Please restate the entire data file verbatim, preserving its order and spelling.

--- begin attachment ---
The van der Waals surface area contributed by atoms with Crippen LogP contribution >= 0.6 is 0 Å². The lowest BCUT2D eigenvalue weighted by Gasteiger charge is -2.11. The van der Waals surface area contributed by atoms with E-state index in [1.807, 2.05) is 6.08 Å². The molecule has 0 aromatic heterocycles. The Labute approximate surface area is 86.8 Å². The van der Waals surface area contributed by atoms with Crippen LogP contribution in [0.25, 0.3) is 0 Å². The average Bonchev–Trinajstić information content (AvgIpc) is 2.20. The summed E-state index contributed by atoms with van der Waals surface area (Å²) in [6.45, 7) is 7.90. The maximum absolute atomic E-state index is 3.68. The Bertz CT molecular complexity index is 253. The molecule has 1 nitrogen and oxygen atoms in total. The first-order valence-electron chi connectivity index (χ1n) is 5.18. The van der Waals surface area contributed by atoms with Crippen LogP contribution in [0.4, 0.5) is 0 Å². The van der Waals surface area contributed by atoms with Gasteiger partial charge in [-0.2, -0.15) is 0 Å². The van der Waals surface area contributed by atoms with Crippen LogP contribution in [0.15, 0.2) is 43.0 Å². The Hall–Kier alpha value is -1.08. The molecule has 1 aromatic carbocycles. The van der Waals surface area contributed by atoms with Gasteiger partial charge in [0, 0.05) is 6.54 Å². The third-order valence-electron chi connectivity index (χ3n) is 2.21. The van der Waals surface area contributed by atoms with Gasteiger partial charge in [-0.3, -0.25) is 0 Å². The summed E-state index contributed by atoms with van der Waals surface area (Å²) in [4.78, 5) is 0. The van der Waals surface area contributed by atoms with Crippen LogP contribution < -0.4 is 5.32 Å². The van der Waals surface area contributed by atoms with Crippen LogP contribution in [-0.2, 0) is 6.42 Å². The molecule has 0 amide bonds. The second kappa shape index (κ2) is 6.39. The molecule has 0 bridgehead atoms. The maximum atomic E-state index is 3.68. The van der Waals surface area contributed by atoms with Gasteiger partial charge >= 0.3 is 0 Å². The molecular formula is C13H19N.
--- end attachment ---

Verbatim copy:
The van der Waals surface area contributed by atoms with Crippen LogP contribution >= 0.6 is 0 Å². The lowest BCUT2D eigenvalue weighted by Gasteiger charge is -2.11. The van der Waals surface area contributed by atoms with E-state index in [1.807, 2.05) is 6.08 Å². The molecule has 0 aromatic heterocycles. The Labute approximate surface area is 86.8 Å². The van der Waals surface area contributed by atoms with Crippen LogP contribution in [0.25, 0.3) is 0 Å². The average Bonchev–Trinajstić information content (AvgIpc) is 2.20. The summed E-state index contributed by atoms with van der Waals surface area (Å²) in [6.45, 7) is 7.90. The maximum absolute atomic E-state index is 3.68. The Bertz CT molecular complexity index is 253. The molecule has 1 nitrogen and oxygen atoms in total. The first-order valence-electron chi connectivity index (χ1n) is 5.18. The van der Waals surface area contributed by atoms with Crippen LogP contribution in [0.4, 0.5) is 0 Å². The van der Waals surface area contributed by atoms with Gasteiger partial charge in [-0.2, -0.15) is 0 Å². The van der Waals surface area contributed by atoms with Crippen LogP contribution in [0.15, 0.2) is 43.0 Å². The Hall–Kier alpha value is -1.08. The molecule has 1 aromatic carbocycles. The van der Waals surface area contributed by atoms with Gasteiger partial charge in [0, 0.05) is 6.54 Å². The third-order valence-electron chi connectivity index (χ3n) is 2.21. The van der Waals surface area contributed by atoms with Gasteiger partial charge in [-0.3, -0.25) is 0 Å². The summed E-state index contributed by atoms with van der Waals surface area (Å²) in [4.78, 5) is 0. The van der Waals surface area contributed by atoms with Crippen LogP contribution < -0.4 is 5.32 Å². The van der Waals surface area contributed by atoms with Crippen LogP contribution in [-0.2, 0) is 6.42 Å². The molecule has 0 amide bonds. The second kappa shape index (κ2) is 6.39. The molecule has 0 bridgehead atoms. The maximum atomic E-state index is 3.68. The van der Waals surface area contributed by atoms with Gasteiger partial charge >= 0.3 is 0 Å². The molecular formula is C13H19N.